World Trade Organization (WTO) member countries moved to start formal negotiations on Wednesday around temporarily suspending COVID-19 patent and intellectual property restrictions on vaccines, diagnostics, and therapeutics. The move comes months after a proposal on the same issue was put forth by South Africa and India, garnering support from more than 100 members, including the US.
Tabled in October 2020, the initial proposal requested a temporary suspension of Trade-Related Aspects of Intellectual Property Rights (TRIPS) agreement on COVID-19 tools for the duration of the pandemic. These include patents — but also copyrights, industrial designs, and trade secrets on goods and services.
These provisions are one of the most significant hurdles standing in the way of global vaccine equity, as they restrict other potential manufacturers in countries around the world from accessing the knowledge and technology needed to produce vaccines and other lifesaving medical tools. Without a TRIPS waiver, low- and middle-income countries are left increasingly dependent on the US and other developed economies to import these vital resources in fear of patent law infringement and litigation — and they’ve been relegated to the back of the access line.
Global health campaigners and members of the People’s Vaccine Alliance, a coalition of organizations advocating for equitable access to COVID-19 vaccines, have long pressed world leaders to take action. While sharing doses via global schemes such as COVAX is a welcome first step to fill the significant short term access gap, the organization argued that without the suspension of IP, developing countries would continue to experience increased barriers to vaccination.
“It doesn’t make sense for the entire world to be dependent on just a handful of pharmaceutical corporations that cannot make enough vaccines for everyone,” Oxfam Health Policy Manager Anna Marriott noted in a recent news release. “However many millions of doses G7 leaders pledge to donate to COVAX, there will only ever be enough if more vaccines are being produced and the way to do that is to share the intellectual property and the technology.”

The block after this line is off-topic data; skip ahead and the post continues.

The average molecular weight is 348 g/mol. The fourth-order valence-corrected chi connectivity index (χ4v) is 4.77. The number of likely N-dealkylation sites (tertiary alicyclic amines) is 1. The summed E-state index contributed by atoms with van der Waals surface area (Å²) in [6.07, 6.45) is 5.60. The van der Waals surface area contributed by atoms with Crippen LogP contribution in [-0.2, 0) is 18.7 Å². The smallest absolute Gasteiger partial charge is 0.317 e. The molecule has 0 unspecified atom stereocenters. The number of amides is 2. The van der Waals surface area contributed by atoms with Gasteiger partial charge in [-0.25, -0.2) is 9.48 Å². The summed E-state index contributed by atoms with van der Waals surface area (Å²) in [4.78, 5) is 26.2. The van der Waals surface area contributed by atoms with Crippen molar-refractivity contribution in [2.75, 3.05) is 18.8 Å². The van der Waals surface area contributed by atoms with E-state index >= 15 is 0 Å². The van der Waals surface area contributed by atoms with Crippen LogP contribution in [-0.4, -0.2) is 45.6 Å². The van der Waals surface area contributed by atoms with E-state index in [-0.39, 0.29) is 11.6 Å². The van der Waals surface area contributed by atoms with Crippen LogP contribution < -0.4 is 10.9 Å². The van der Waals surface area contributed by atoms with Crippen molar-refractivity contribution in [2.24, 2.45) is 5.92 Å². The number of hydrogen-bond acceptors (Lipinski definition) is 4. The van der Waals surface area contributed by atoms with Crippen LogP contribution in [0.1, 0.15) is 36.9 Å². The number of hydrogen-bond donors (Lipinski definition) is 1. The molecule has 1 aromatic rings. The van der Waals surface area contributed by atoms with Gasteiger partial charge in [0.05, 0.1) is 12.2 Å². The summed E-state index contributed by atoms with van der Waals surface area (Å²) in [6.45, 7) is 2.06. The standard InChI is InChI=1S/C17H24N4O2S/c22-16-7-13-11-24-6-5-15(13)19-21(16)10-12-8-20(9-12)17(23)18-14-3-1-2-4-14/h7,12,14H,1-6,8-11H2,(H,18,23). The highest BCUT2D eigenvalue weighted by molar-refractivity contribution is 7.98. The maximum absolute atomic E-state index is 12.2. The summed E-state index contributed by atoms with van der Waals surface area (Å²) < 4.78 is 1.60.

Despite growing calls from the global health community for WTO members to move forward with negotiations, there has been little progress in addressing this crucial issue to date.
Countries such as Canada, the UK, and Germany have consistently opposed a suspension of patent restrictions, arguing that a temporary waiver would hamper innovation in the pharmaceutical industry. The European Commission has called for alternative solutions such as voluntary license deals with manufacturers, more compulsory licensing, and lifting export restrictions, but advocates have noted that such measures are not sufficient.
Only recently have the tides started to turn, with France backing India and South Africa in their request ahead of the much-awaited G7 summit in Cornwall.
On Wednesday, the European Parliament also backed the proposal, sending a strong message to G7 leaders that the world’s poorest countries can no longer wait for their wealthiest counterparts to act.
“With today’s vote, the European Parliament calls on the Commission to finally do the right thing and save lives by supporting the lifting of patents for COVID-19 vaccines and medical equipment,” said lead negotiator Kathleen Van Brempt in a statement. “The TRIPS waiver may not prove to be a miracle solution, but it is one of the essential building blocks of a strong global vaccination campaign. Exceptional situations call for exceptional measures.”
According to Devex, WTO delegates are now holding regular meetings in the hopes of reaching a consensus on a first draft by July.
Negotiations are a first step for countries to provide their input on the final language of the waiver and how it could be applied, but the talks are likely to be arduous as countries differ in their definition of a public good. The US, for instance, has limited patent lifting to vaccines, while South Africa and India contend that it should include other public health-related products such as therapeutics and personal protective equipment (PPE).
According to the WTO, a final decision is expected to be made in December.
In the meantime, Global Citizen is continuing to call on rich countries to step up and ensure an equitable response to the COVID-19 pandemic. Here’s how you can help.